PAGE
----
The St Kilda Botanical Gardens opened in 1861 and are recognised by Heritage Victoria as one of Victoria’s earliest botanical gardens. The Alister Clark Rose Garden, in honour of Australia’s pioneering rosarian, was added to the display of native and exotic plants in the 1950s. About 80 rose bushes define this area of the gardens, but only a few of Clark’s varieties remain. For those interested in the history of Australian-bred roses, there is a dedicated Alister Clark Memorial Rose Garden at Bulla (see below).

Queen Victoria Gardens

Roses are often named after monarchs and famous people, includin the pink Reine Victoria after Queen Victoria. The former monarch is also honoured in Melbourne with a rose garden surrounding the Queen Victoria Memorial in the Domain Parklands. Research shows that roses were first brought to Australia around the mid-1800s, and the first rose nursery was set up in Hawthorn in the early 1860s. While the floral clock and mass planting of daffodils beneath the trees are sure to catch your eye, don’t forget to look out for the rose garden as you meander through Domain Parklands or when you have a picnic on the lawns. 

Victoria State Rose Garden, Werribee

A relatively young garden, with the first roses planted in October 1981, the Victoria State Rose Garden has become our most spectacular, with more than 5000 bushes. The roses peak in November and March, but there are always blooms to see between October and July. This is another fabulous location for a picnic, and the annual State Rose & Garden Show is held in November.

The roses in the Benalla Botanic Gardens

The Benalla Botanical Gardens is notable for its modern varieties. Photo: Benalla Rural City Council

Best rose gardens to see in Victoria

Alister Clark Memorial Rose Garden, Bulla

Bulla resident Alister Clark was a noted Australian rose breeder, with about 128 roses released in his name between 1912 and 1949. The local community built the memorial garden in his honour, and it opened in 1997. Situated between two historic bluestone buildings, the garden is maintained by the Bulla Garden Club and dedicated community volunteers. It's a 10-minute drive Tullamarine Airport, and open every day during sunlight hours.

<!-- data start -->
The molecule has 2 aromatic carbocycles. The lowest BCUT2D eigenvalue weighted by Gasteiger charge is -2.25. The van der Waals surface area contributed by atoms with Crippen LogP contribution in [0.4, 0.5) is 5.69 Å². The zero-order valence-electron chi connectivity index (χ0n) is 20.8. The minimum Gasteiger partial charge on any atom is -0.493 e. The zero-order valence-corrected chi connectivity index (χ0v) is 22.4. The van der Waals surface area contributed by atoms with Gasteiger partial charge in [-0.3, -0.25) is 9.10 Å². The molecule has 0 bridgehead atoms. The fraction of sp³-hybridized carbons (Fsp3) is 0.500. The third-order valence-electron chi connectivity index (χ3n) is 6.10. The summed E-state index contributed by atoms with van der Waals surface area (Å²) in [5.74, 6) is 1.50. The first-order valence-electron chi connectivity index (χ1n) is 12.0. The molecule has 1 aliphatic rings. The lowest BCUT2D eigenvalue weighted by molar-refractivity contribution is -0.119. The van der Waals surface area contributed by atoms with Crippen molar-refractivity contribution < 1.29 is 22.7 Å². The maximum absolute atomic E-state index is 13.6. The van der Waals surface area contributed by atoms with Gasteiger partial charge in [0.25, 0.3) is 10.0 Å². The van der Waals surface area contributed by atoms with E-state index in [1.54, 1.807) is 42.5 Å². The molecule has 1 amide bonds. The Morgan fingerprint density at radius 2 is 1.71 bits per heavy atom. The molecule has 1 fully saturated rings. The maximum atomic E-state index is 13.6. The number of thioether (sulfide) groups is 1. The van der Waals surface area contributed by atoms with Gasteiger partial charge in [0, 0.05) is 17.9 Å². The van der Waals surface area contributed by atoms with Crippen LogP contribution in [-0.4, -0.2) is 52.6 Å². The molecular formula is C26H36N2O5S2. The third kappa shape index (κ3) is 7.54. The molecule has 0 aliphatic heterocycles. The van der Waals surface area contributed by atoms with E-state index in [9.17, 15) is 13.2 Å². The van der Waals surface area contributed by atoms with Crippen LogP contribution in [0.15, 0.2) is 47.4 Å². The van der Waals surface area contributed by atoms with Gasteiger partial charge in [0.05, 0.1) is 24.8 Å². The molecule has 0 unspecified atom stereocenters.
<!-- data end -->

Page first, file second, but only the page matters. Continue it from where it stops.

Australian Inland Botanic Gardens, Mildura

Amid this remarkable semi-arid botanic garden, you’ll find a rose garden consisting of more than 1500 roses, ranging in height and colour, and many of them scented. It’s one of the many treasures you can discover on a self-guided tour, or as part of a one-hour Tractor Train Tour run by volunteers. The gardens also boast a desert pea display, rare and threatened species from the region and a 2500-year-old Mallee Tree, known as the WOW tree.

Benalla Botanical Gardens, Benalla

Dating back to 1886, the Benalla Botanical Gardens is regarded as a national treasure. The original layout remains intact and, along with the unusual combination of ornamental gardens, the gardens are famed for having one of the most picturesque sports ovals in the country. The Rose Garden, first established in 1959, has become an icon, with a notable collection of modern varieties, including Australian roses seldom found in public gardens.

Mornington Botanical Rose Gardens

Visit the Mornington Rose Gardens in spring and summer to see the blooms at their best. These tranquil gardens are a retreat from the beach, and you can combine them with a visit to the Mornington Peninsular Regional Gallery. Bordered by native Australian trees and shrubs, there are more than 4000 roses spread across 86 beds. The gardens are maintained by volunteers, with support from the local council. The Mornington Rose Garden is open seven days a week from sunrise to sunset and admission is free.